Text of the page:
Claudette Bryant is of the Shinnecock Nation located in Southhampton, New York. She's the Founder and Executive Director of the GLBT Project. The GLBT Project, Inc. was founded to protect, promote, improve and enhance the health, education, economic and social well being of all Gay, Lesbian, Bisexual and Transgender & Two Spirit persons. The GLBT Project has marched in the most recent 2018 & 2017 NYC Pride Marches.
Ty Defoe is a Giizhiig, Ojibwe + Onieda Nations Writer, Interdisciplinary Artist + Educator. He states "In shape-shifting, through the arts and social circles, I aspire to bring those who aren’t usually heard to the table. I raise these questions: How can we all utilize our artistic practice to challenge the formulas of privilege? How can creative artists and decision makers challenge their infrastructure to build a new nation of theatre? ...In my Trans* /two-spirit communities, we can use theatremaking tools to express, to heal, to celebrate, and to tell our stories on stages. There is a teaching I received when I was given a sacred hoop dance. It was that we are all connected in this great circle of life. The symbol of the hoop is important because it unifies all living things. In a circle there are no corners in which to hide, and in this circle unifying all living things, we must stand next to and across from each other as equals. Healing, celebrating, telling together, though our stories differ. A new nation of theatre."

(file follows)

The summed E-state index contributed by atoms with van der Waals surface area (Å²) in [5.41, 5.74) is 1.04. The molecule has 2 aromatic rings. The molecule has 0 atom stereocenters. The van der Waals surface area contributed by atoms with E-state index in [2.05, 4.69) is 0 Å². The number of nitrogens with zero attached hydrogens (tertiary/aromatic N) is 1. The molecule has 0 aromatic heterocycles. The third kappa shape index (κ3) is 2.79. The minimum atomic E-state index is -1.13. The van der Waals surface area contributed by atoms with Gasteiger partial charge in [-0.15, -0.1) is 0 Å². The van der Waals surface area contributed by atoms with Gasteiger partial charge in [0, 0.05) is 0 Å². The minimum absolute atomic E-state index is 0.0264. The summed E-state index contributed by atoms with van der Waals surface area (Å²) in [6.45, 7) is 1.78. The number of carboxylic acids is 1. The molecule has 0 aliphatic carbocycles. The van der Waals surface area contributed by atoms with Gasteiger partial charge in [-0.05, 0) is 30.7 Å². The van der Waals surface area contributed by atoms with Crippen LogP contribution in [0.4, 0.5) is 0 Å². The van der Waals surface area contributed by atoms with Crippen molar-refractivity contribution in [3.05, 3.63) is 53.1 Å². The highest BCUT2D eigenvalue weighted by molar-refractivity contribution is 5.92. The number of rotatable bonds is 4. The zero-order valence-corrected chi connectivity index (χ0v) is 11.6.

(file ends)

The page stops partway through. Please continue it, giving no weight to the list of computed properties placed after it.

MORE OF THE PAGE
Marty Fixico, is a Southern Cheyenne He-ma-ne/Two Spirit via the Cheyenne & Arapaho Tribes of Oklahoma. He was raised as both in Cheyenne and Seminole Baptist traditions. A graduate of Haskell Indian Nations University, he lived nearly 30 years in Washington, DC. In 1983 he became a member of a native gay theater company called First American’s Theater. From that time forward he has witnessed and participated in the growth and changes of the Two Spirit movement over the last 3 decades. He was a founding member of the Washington DC Two Spirit Society and presently serves on bylaws committee of the International Council of Two Spirit Societies started in 2015. He currently lives on the Shoshone-Bannock Reservation in southern Idaho with his children and grandchildren.